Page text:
Owners (original): Joseph Webb, Mehitabel Nott
Address: 211 Main Street, Wethersfield, Connecticut, 06109
Builder: Judah Wright
In addition to the extant building, the scope of site will not be limited exclusively to the Joseph Webb House, but will also be considered through an expanded historical, geographical, and cultural lens. Following an initial building survey and design exercise, the studio will embark on a five-day tour of all six New England states (Connecticut, Massachusetts, Vermont, Maine, New Hampshire, and Rhode Island) to visit a variety of sites that include Native American communities, Early settlements, religious communities, Revolutionary War sites, and early industrial buildings. The bulk of the tour will occur from the vantage point of a moving bus, allowing for the trip itself to engage with New England’s physical terrain and severe winter climate.
Location: New Lebanon, NY & Stockbridge, MA
Area: 23.7 mi²
Founded: 1818, 1739
Population: 2,172 (2018), 600 (2020)
Places of Interest: Shaker Museum, Norman Rockwell Museum, The Berkshire Athenaeum
Location: Stowe, VT
Area: 72.76 mi²
Population: 600 (2020)
Places of Interest: Mt. Mansfield
Location: Portland, ME
Area: 69.44 mi²
Population: 68, 313 (2021)
Places of Interest: Old Port, Downtown, Great Diamond Island
Location: Portsmouth, NH
Area: 16.82 mi²
Population: 22, 277 (2021)
Places of Interest: Strawbery Banke Museum, Portsmouth Athenaeum
Location: Providence, RI
Area: 20.6 mi²
Population: 189, 692 (2021)
Places of Interest: Meeting & Interview with Dietrich Neumann (professor for the history of Modern Architecture & director of Urban Studies at Brown University), Providence Athenaeum
The studio is organized into three parts: Part 1 - Observation, Part 2 - Index, and Part 3 - Refinement. Parts 1 and 2 will conclude with a midterm and are to be worked on individually. Part 3 will conclude with a final review and students are able to work individually or in pairs.
Part 1 - Observation will not require any design, but rather, an exceptional survey of the extant building and lot. A close reading of Frampton’s text coupled with firsthand documentation of material, tectonic, historical, and topographic forms will infuse specific techniques to produce an ‘as-found’ set of drawings. A minimum of (4) four drawings and (1) one physical model is to be produced following multiple site visits. Like an archaeologist, Part 1 will underscore the individual’s ability to experiment with new ways of documentation to reveal the existing building’s physical character.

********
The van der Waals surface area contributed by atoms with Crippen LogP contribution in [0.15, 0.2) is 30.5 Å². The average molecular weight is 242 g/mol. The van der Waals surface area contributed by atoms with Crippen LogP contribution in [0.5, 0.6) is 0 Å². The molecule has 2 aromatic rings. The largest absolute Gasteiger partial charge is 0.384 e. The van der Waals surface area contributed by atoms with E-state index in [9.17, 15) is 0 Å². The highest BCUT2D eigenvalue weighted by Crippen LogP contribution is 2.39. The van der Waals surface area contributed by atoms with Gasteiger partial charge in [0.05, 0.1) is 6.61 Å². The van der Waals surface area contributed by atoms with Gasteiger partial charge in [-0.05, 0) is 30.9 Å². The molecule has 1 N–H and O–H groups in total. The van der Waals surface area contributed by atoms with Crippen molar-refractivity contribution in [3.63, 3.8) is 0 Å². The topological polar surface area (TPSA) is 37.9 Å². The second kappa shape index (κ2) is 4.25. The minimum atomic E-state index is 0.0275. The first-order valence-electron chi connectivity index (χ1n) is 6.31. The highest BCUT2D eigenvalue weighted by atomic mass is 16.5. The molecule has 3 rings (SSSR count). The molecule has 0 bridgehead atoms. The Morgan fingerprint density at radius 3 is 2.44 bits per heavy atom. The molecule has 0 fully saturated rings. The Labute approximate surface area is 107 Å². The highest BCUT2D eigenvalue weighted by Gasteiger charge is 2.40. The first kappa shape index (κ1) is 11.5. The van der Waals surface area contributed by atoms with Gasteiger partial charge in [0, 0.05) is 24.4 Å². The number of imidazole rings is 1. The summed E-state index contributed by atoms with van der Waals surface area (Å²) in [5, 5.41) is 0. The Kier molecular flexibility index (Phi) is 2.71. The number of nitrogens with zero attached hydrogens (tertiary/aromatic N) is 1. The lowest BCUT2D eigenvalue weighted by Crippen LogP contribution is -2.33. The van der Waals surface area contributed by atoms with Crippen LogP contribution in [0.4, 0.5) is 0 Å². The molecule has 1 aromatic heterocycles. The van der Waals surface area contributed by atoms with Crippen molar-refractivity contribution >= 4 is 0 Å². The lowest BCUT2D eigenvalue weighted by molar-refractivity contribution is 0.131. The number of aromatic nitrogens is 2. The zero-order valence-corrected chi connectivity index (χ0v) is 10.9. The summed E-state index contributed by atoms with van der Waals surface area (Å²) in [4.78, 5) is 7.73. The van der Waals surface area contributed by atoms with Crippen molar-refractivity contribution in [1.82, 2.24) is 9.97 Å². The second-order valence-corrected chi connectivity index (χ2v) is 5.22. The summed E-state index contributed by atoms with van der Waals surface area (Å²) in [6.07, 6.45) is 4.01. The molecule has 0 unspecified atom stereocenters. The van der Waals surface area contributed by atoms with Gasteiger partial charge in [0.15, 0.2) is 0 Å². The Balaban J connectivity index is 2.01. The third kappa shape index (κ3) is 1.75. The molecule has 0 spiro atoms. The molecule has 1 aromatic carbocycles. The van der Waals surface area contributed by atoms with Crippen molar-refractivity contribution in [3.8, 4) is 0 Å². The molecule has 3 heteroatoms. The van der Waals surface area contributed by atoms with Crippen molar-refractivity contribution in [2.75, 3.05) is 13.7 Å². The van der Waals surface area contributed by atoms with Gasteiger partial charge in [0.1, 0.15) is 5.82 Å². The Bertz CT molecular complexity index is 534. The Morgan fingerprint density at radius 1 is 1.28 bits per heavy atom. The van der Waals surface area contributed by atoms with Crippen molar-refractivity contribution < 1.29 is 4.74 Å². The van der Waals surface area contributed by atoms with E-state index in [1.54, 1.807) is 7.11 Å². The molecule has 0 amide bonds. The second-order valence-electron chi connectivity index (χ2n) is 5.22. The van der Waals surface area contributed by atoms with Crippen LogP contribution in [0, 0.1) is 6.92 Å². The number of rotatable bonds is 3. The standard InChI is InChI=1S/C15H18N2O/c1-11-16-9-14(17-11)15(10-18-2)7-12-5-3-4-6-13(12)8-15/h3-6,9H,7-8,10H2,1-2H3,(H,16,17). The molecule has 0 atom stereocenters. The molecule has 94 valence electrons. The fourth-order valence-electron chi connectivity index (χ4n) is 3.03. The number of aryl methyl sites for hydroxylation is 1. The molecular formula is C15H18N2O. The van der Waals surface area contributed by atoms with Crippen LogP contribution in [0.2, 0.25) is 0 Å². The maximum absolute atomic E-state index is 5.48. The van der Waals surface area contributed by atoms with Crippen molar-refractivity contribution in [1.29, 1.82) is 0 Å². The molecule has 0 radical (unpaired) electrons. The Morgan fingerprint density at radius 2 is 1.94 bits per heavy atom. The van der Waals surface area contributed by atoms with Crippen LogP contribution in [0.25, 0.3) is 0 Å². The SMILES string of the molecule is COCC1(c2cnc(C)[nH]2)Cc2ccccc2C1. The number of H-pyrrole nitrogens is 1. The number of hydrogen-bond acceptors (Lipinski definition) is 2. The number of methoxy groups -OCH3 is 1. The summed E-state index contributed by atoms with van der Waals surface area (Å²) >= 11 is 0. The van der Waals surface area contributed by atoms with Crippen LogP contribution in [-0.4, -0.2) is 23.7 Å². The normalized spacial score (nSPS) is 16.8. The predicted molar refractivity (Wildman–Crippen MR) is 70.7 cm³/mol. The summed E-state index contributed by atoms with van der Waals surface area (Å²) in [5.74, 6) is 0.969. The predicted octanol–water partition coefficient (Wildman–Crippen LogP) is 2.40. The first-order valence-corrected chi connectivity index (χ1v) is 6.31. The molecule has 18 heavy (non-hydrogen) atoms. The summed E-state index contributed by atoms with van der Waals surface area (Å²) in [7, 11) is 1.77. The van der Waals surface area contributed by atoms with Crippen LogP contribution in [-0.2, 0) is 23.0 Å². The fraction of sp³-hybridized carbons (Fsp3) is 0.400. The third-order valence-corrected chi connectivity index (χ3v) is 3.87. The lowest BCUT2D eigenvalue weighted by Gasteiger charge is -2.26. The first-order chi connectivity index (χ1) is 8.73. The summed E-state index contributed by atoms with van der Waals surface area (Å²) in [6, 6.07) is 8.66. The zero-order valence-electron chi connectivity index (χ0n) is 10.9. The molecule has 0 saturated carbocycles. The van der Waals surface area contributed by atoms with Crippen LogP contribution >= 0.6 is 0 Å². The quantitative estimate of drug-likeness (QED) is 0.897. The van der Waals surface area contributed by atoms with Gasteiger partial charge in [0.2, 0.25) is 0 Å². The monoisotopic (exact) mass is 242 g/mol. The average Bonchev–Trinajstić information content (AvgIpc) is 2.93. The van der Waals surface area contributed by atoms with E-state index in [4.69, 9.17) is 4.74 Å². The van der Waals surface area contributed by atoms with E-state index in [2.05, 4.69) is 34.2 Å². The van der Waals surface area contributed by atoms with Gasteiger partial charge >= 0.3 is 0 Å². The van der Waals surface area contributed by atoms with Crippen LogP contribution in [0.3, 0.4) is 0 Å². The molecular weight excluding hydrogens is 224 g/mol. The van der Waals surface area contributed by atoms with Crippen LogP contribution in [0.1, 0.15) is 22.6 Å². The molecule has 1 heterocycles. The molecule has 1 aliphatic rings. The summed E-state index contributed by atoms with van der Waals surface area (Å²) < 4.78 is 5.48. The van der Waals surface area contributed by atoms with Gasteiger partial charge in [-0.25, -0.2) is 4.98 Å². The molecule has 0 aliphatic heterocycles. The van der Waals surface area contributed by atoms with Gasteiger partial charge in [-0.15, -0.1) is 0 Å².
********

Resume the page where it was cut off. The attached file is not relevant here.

Part 2 - Index will serve as a quick, but precise, proposal for rehearsing how the ‘as-found’ documentation of Part 1 might reveal methods for future alterations (e.g., additions, subtractions, renovations) to the extant building. Part 2 will include a road trip through all six New England states to expand the area of ‘regional’ influence. Site-specificity will take on new meaning by casting wider nets of social, environmental, and tectonic values. While the scope of design remains to alter the extant building in a way that embellishes or suppresses its ‘as-found’ qualities, Part 2 will rehearse how to balance autonomy with site-specificity using an explicit form of red linework to track the proposed alterations in contrast to the extant building.
Part 3 - Refinement will yield authorship. Students will refine their Part 2 proposals according to a specific ‘alteration’ brief that will include an (a) interior renovation (< 50%), (b) program conversion (athenaeum), and © addition (+/- 5,000 sf) to the extant building. All proposals are to adhere to international occupancy and accessibility standards and may be as minimal or as maximal, exterior, or interior, as the research requires. Part 3 will require individuals to produce a set of ‘alteration’ drawings and (1) one ‘alteration’ model at an identical scale as Part 1. Alteration drawings will also be presented as static frame videos using animation software to consider how light, sound, and other forms of movement affect the alteration proposal.
1 Paul Ricoeur, “Universal Civilizaition and National Cultures” (1961), History and Truth, trans. Chas. A. Kelbley (Evanston: Northwestern University Press, 1965), p. 283.
2 “Joseph Webb House.” Webb Deane Stevens Museum. Accessed January 3, 2023. https://webb-deane-stevens.org/historic-houses-barns/webb-house/.